If we compare the travel industry to the Amazon jungle, I think of Google as the crocodile or anaconda, the ferocious predator on top of the food chain patiently waiting to ambush its prey, in this case, the OTAs. Meanwhile, I think of super apps as the piranhas lurking in the water – smaller in size but equally deadly.
I caught up with Venture Republic Group and LINE travel.jp CEO Kei Shibata at the recent Digital Travel APAC in Singapore and we talked about the rise of super apps and the threat they pose to the smaller players. We seek for that one name in travel that resolves all of the pain points of the traveller from beginning to end. Grab, Traveloka, LINE, and WeChat could be the Holy Grail we are looking for.
Expanding app services
In a panel, Shibata showed a video of China’s super app WeChat, an app that Chinese use almost everyday, not only for messaging but for daily activities as well such as ordering food and other services. WeChat has 1.08 billion monthly active users and has a market penetration in China of 79%. WeChat is slowly moving in the travel space by offering rail tickets for domestic travel. Thanks to its business model, the possibilities are endless.
Meanwhile, the messaging app LINE is also on its way to becoming a super app in travel as it offers services for the new experiential travel funnel. While LINE remains faithful to its core service, messaging, it has also added a number of services such as payment and insurance.
“LINE is getting into a variety of different verticals and services. (Maybe like WeChat), it is now offering not only travel services but also shopping, food delivery, payment, news, insurance, jobs, music, comics, voice assistant, mobile phone/telecom… the list goes on,” Shibata said.
Kei Shibata showed off the company’s Inspire-Research-Plan & Book-Explore-Share funnel, which revealed that travellers no longer just plan, book and go. People want inspiration, ideas and travel tips before booking their trip.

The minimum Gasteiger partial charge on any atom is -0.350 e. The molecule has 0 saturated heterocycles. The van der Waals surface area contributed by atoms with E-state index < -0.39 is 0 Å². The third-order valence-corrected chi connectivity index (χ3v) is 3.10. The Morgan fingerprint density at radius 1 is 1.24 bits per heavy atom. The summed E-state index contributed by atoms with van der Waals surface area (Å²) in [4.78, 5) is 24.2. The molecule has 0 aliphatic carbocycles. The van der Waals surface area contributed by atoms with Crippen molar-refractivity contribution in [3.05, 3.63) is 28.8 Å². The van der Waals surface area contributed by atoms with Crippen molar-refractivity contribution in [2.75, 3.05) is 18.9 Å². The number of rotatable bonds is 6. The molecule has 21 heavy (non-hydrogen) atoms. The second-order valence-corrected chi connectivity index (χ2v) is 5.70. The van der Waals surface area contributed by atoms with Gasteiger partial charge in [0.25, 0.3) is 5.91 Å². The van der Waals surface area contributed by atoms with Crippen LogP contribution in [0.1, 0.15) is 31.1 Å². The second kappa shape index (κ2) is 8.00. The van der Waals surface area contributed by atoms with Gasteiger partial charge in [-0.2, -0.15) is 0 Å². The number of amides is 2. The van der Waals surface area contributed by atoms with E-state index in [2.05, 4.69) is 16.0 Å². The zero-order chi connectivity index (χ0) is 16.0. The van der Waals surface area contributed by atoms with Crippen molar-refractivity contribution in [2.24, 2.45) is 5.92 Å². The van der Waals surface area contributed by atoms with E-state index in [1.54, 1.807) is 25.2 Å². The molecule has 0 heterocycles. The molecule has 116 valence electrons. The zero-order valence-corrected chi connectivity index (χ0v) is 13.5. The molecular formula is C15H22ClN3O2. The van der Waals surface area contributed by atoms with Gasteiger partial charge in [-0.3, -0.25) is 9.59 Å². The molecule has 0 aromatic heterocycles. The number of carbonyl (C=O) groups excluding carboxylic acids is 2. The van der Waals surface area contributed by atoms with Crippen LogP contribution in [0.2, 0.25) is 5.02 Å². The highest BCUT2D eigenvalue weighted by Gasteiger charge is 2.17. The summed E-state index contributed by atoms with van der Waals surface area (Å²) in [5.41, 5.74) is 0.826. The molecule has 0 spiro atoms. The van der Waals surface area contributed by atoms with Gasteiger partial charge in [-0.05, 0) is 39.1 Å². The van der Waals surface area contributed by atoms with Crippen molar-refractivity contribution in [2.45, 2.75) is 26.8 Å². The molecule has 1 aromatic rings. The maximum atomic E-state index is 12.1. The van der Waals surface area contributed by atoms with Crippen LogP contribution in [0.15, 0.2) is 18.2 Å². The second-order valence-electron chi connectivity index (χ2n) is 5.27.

Meanwhile, Traveloka’s products aim to address customer needs and solve their pain points: bus and shuttle, flights, top-up and data packages, airport transfer, hotels, eats, car rental, attractions and activities, movies, and trains.
I asked Shibata-san why is it easier for messaging apps to offer other services and eventually become a super app. He explained that booking for travel is a seasonal thing while messaging apps are apps used daily. He emphasised that apps should be relevant and should give people a reason to download it.
Travel and expense management provider KDS conducted a survey and revealed that 74% of the respondents would prefer one platform that would take care of all their travel needs from flights to hotels to tours.
While the KDS survey reveals that people want to see a single platform, it also reveals that only 34% of the people who want a single platform actually use them. That is fewer than the 37% of corporate travellers that book their travel through suppliers’ website.
Robyn Grassanovits, vice president of travel services, Cirium, said: “Delivering what the traveller paid for and taking care of the traveller from end-to-end” should be the top priority. She stressed that customers do not care about the technology happening behind the scenes as long as they get their desired services and it is easier for them.
Most apps have loyalty programs that serve two purposes. It singles them out from other apps and attracts consumers, and to know more about their customers so they can be re-targetted.
Google is here to stay and it knows more about the traveller than any company thanks to its ocean of data from its metasearch, but the company that can cater convenience and best customer service can trump this juggernaut.